“The energy in this entire town is incredible. People here have been ready for this for decades…but the way the media is treating the Saints as underdogs isn’t a surprise to any of us. The people of New Orleans have been subjected to those attitudes for a long time ourselves, and we still are in too, too many ways, but we’re still here. And those who are still unable to return here due to the displacement caused by the storm, or the recession, or other circumstances – they’ll return in one way or another, because this is a town that can teach the rest of this country how to live. It always has, and it always will, despite it all.”
Leigh’s pride runs across NOLA tonight. The same week that Education Secretary Arne Duncan outrageously called Hurricane Katrina “the best thing that happened to the education system in New Orleans”, the city has delivered a counterpunch to Duncan as well as any and all doubters. Their ascendancy means that the arduous post Hurricane recovery work has gotten more publicity in the last two weeks than it’s received in the last two years. This is maddening but many New Orleans residents wouldn’t have it any other way. As Saints linebacker Scott Fujita’s wife Jaclyn said, “The people of New Orleans love the Saints not because they provide a distraction from their fall but because they are a reflection of their rise.”
Whether you believe that or not, the proof is in the very vibe of the city. The French Quarter is hopping tonight. The Ninth Ward is hopping tonight. Algiers is hopping tonight. People in New Orleans are feeling damn good right now, and to scoff at that is to scoff at the very resiliency that makes us human. Community activist and former Black Panther Malik Rahim who has lived in the city for three decades and still works in Algiers, told me, “I haven’t seen people this happy since Katrina. No question about it.” That doesn’t mean all – or even some – questions about the future of New Orleans are solved by a Saints Super Bowl win. Jobs, housing, and the right of return for displaced residents still need to be at the forefront of everyone’s mind.
But it does mean that folks of the Big Easy are feeling fearless tonight. Every last person – from Bush to Brownie – that wrote this city off has to now bend down and kiss the ring. President Barack Obama, who often seems allergic to saying the words “New Orleans” must now greet the team at the White House and acknowledge both the Saints and the city that bears their name. Even if tomorrow is unbearably hard, we have today. And today feels mighty fine.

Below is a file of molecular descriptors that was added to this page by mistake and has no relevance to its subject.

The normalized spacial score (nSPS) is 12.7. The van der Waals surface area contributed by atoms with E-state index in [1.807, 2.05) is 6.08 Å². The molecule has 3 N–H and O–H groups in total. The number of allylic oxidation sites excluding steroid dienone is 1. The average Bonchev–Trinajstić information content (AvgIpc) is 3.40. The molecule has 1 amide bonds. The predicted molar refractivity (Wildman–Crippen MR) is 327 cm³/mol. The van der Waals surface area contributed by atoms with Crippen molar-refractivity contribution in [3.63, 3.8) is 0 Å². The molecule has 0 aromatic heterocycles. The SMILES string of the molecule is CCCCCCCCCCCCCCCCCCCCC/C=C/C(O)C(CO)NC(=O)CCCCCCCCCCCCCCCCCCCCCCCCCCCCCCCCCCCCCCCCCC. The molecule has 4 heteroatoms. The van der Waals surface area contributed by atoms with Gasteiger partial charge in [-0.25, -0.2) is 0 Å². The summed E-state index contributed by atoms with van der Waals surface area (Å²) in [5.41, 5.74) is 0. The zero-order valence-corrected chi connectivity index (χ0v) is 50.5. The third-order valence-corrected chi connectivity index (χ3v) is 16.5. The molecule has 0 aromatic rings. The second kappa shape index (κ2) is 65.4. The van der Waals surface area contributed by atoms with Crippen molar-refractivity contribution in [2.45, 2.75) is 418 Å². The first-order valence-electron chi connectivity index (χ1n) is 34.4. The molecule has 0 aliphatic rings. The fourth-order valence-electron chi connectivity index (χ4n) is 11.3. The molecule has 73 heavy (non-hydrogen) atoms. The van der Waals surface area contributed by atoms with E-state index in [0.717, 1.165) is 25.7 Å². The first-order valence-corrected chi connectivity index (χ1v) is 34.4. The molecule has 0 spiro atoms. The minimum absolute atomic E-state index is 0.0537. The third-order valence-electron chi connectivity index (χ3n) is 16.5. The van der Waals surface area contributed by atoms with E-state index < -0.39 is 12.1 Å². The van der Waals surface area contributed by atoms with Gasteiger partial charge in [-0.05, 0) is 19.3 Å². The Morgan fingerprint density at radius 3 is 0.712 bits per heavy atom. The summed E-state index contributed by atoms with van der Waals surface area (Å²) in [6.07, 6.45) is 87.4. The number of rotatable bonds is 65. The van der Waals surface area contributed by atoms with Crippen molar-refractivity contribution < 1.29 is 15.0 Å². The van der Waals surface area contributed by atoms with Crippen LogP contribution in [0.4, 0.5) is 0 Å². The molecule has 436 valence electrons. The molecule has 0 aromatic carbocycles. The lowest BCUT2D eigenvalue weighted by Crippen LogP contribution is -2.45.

In case you might not know of him, just yet, Dave Zirin [Edge of Sports] is one of the finest sports writers in America today.
For the benefit of those who are regular readers of this space …
What you need to know is:
On an annual basis, the Super Bowl is the single most wagered upon event in North America.
Successfully prognosticating upon the outcome of weekly NFL games is what first developed an interest in the field of “sports handicapping”, in general, on the part of yours truly, some 33 years ago.
Since that time, one thing which has gradually become crystal clear … across an array of sports … is that successfully handicapping BIG GAME [single day] events is an Art & Science, unto itself, and a “calling card”/specialty for yours truly.
Not everyone who is a successful “sports handicapper” can do this consistently.
In fact, few “sports handicappers” can authentically lay claim to the following statement:
“______________ is a service which nails the outcome of BIG GAMES,”
as an accurate description of what it is they provide for their clients.
If you have only 1 sporting proposition to make this year, today is the opportunity to make it …
based on the selection provided by yours truly, in the post above this one, titled: “Khandor’s Sports Service, Games Of The Day.”
It is listed under the category of, “KSS GOTD Selections, NFL – GOTW [Super Bowl XLIV], Game 1,” and comes at a cost of $100.00.
As always, the choice of whether to act, or not, is yours to make.
Either way …
Enjoy today’s BIG GAME and the remainder of your Sunday, hopefully, with friends and family.
“Life is short; and, things happen quickly.” - Derek Fisher